NCWF: Child abuse on the rise in Delta

Child abuse

Child abuse on the rise in Delta

By Edeki Igafe

A Delta-based NGO, the Nigerian Child Welfare Fund (NCWF), has expressed concern over the increasing rate of child abuse and other social vices in the state.

Its Chief Executive Officer (CEO), Mr. Joshua Omorere, expressed the displeasure on Monday in an interview with the News Agency of Nigeria (NAN) in Warri.

Omorere who attributed the development to poverty, lack of birth control among others urged the state government to rise up to its responsibilities by investing more in social services.

According to him, social service workers should be encouraged by way of providing them with adequate logistics and others to enable them to effectively deliver on their mandate.

“As an insider, I can tell you authoritatively that the rate of child abuse in the state has risen to about 60 percent,” he said.

“There is this case of a young girl (name withheld) from a family of nine girls because the parents could not foot their bills decided to entrust her to another family.

“Unfortunately, the husband of the new family was allegedly abusing the girl. That is one among the many cases I am handling at the moment.

“Like I always advise, if you know you cannot take care of somebody’s child, do not accept the child,” he said.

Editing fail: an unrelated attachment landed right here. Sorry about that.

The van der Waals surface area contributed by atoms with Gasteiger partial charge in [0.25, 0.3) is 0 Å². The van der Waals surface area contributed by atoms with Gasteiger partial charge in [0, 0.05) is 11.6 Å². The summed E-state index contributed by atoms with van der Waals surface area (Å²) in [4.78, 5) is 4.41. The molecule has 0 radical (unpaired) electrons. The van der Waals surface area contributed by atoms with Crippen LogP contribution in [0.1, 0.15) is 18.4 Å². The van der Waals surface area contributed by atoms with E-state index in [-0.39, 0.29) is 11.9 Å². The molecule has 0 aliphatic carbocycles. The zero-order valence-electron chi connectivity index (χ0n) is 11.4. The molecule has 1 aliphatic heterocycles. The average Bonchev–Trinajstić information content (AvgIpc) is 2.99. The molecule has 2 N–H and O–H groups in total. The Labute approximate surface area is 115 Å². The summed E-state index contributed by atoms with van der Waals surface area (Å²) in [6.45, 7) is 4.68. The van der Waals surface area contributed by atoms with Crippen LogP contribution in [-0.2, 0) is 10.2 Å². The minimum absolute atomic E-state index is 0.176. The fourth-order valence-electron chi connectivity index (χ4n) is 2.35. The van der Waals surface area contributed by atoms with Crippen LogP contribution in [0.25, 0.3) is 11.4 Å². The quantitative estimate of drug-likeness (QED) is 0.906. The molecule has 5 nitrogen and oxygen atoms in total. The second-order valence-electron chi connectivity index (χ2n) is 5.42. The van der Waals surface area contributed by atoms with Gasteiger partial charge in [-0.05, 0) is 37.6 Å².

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Omorere lamented the rate at which teenagers indulge in prostitution, drug addiction and other forms of social vices in society.

“Government should wake up to its responsibilities by investing more in social services and providing social workers with adequate logistics to enable them to do their work.

“The rate of child abuse is on the increase daily. We keep seeing teenagers prostituting on daily basis and nothing is being done about it, it is very sad.

“You cannot walk around Warri and environs at night without seeing children indulging in one illicit thing or the other. prostituting, taking drugs, some are even sleeping on the streets.

“There is danger ahead of us if these children are not taken out of the streets,” Omorere warned.

He said that the “yahoo boys”, ritualists, armed robbers, bandits, kidnappers and other criminals ravaging the society today are products of child abuse.

According to him, they grew up on the street to become something else that society could not curtail.

Omorere, however, frowned at the manner police are handling cases of child abuse, stressing that offenders should always be charged to court after investigations.

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